No, I never saw it. I need to check that out.

Another really heavy one but very well made. A lighter one, "Dave" on FXX is fun. Yeah, what about you? You watching anything fun?

"Dave" is with the rapper Lil Dicky, right?


I like that show. That show's cool. So congratulations on your film "The Rental." What are some of the challenges in rolling a movie out during COVID?

Yeah, it's a different time we're living in, but I feel very lucky to have paired with IFC, who is distributing the film, because they they've just been really thinking outside the box and being agile. And for example, we did a premiere at a drive-in, which everyone kept telling us [that] this is the first time anyone's done this. No matter what happens with the movie, we got that. It ended up being really fun, where most premieres are a little bit stuffy. I usually feel a little anxious, just the red carpet and all these cameras in your face. But with this one, it just felt more like a communal experience. Everyone was just excited to just congregate with a bunch of movie lovers and just share this experience together.

Give us a brief synopsis of the film.

I don't want to spoil anything.

No spoilers, no spoilers, but just a quick little . . .

Yeah, the very basic premise is it's two couples going away on vacation for what should be a celebratory trip, and secrets come out between the couples, and other things are revealed, and things start to take a very dark turn. What I will say is, it sounds like a premise that we've heard many times before in the genre, and it is, but within that premise, we really tried to subvert the genre wherever possible and try to bring things that horror audiences haven't seen before and really keep them on their toes so they don't know where the story's going. Even if they think they know where it's going from the beginning, we really try to just kind of, yeah, keep you guessing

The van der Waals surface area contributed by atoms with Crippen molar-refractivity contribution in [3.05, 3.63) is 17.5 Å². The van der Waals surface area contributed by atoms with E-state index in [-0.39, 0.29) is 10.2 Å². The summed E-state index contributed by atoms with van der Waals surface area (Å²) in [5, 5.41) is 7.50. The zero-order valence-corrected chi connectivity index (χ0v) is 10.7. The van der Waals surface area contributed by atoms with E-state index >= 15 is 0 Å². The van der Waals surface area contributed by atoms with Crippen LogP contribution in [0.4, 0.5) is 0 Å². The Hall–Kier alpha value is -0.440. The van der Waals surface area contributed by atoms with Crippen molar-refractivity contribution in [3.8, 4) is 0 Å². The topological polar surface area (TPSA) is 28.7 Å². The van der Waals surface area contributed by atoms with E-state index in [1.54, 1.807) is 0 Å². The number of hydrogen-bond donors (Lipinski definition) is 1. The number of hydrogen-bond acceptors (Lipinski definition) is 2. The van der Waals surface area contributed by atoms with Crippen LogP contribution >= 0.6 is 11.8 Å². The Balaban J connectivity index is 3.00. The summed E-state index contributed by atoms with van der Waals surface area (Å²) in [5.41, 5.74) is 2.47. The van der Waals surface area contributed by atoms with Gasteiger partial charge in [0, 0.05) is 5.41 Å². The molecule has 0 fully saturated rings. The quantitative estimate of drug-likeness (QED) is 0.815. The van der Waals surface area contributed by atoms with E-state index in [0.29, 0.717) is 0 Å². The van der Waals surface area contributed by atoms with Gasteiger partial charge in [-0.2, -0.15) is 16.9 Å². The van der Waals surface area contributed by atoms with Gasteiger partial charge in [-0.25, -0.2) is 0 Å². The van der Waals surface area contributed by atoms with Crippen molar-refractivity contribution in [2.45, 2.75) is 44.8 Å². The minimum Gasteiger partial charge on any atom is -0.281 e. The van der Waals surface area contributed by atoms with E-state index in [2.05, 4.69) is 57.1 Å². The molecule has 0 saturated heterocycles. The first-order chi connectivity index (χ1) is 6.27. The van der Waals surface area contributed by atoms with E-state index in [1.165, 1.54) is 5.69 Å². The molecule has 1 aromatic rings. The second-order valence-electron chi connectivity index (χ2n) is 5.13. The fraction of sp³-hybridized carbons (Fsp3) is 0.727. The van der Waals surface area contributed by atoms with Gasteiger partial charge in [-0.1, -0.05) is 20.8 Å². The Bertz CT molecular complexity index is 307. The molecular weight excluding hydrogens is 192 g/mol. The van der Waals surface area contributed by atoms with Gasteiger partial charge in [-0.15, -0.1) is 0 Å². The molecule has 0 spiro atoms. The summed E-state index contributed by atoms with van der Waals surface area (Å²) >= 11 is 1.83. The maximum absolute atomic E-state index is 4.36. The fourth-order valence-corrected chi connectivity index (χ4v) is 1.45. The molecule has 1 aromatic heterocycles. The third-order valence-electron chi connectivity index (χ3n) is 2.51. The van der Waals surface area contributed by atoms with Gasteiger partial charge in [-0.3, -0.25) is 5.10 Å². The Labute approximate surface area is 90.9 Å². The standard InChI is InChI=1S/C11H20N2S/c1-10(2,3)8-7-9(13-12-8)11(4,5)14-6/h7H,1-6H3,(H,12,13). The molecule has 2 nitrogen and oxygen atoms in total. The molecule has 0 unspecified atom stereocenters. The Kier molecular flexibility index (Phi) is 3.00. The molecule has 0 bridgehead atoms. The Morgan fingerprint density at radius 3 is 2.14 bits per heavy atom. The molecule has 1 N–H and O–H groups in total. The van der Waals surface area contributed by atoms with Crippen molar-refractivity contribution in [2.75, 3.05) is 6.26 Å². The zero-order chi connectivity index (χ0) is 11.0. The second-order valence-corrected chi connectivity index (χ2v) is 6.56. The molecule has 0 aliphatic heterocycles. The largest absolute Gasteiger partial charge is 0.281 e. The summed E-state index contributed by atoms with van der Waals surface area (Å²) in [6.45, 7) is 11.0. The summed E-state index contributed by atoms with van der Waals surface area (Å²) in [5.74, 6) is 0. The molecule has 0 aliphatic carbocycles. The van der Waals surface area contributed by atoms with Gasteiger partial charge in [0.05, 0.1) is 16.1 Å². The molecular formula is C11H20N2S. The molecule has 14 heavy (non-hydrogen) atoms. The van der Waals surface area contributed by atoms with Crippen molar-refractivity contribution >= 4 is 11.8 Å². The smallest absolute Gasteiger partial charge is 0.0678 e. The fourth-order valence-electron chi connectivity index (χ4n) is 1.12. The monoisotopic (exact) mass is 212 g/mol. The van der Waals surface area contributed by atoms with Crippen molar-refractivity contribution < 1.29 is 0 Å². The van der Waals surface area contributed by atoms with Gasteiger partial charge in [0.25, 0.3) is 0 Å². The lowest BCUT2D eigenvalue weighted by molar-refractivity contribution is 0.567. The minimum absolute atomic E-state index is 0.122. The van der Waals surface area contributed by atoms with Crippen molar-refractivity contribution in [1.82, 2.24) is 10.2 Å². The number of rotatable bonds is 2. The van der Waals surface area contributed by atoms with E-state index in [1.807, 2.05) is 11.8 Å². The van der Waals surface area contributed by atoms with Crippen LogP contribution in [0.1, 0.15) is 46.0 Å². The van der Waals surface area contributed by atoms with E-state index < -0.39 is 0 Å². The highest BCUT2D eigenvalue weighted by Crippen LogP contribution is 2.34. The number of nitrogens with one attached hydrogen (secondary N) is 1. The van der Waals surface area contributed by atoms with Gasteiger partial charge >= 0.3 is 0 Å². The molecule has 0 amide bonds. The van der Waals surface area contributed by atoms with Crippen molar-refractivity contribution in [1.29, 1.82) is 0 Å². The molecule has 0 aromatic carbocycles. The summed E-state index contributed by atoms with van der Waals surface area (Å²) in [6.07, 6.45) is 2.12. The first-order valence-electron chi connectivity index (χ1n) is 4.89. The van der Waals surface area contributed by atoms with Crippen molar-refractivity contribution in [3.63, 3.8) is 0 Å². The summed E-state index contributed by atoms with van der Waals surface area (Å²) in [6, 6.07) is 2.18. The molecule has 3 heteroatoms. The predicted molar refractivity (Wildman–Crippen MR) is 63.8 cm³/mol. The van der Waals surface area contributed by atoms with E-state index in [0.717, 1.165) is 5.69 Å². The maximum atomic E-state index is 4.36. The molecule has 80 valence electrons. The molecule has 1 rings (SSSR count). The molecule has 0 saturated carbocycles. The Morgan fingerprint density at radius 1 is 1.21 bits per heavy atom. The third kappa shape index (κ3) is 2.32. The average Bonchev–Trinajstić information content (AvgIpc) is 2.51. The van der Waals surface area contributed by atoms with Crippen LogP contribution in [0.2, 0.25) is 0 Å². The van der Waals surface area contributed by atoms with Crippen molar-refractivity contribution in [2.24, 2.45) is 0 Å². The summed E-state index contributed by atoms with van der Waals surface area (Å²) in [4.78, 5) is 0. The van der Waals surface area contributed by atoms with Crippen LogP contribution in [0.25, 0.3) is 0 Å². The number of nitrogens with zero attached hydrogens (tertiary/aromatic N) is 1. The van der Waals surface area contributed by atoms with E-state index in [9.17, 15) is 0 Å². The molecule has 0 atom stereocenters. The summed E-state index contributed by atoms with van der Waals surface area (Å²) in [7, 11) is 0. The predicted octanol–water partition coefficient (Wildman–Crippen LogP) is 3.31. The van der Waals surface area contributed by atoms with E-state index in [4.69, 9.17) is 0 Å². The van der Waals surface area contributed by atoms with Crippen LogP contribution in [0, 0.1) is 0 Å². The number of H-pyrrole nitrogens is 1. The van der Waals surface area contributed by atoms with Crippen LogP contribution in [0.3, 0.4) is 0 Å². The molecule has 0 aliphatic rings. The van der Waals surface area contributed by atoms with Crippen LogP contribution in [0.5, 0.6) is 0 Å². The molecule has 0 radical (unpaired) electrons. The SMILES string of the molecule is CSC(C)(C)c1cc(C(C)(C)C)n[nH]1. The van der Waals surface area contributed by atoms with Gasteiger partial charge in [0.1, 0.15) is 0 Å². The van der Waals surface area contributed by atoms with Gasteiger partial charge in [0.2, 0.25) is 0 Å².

Something that has really been popping up since COVID hit is house parties and Airbnb. All of the nightclubs are shut down and the bars that shut down, and those stubborn people who refuse to social distance had the great idea of going to Airbnbs and trying to have little parties and stuff like that. Were you trying to work at deconstructing that industry, without telling people too much who haven't seen the film yet?

No, I promise my intention was never to take down Airbnb or any of these home sharing apps. The idea was more inspired by my own paranoia about the concept of home sharing, and thinking about how the country is as divided as it's ever been and no one trust each other; yet, we're trusting in the home of a stranger simply [because of] positive reviews online.

And the truth is, while we were filming the movie, I swear there was a new article coming out every week about homeowners who have hidden cameras in their place. All that being said, I still use Airbnb. I was staying in an Airbnb while filming this movie. I just think there's this disconnect where we're all aware of the risks of staying in a stranger's home, but we never actually think anything bad will happen to us, and so I was just trying to explore like that mentality.

This is your first big film that you're doing behind the camera as a director. What was the transition like?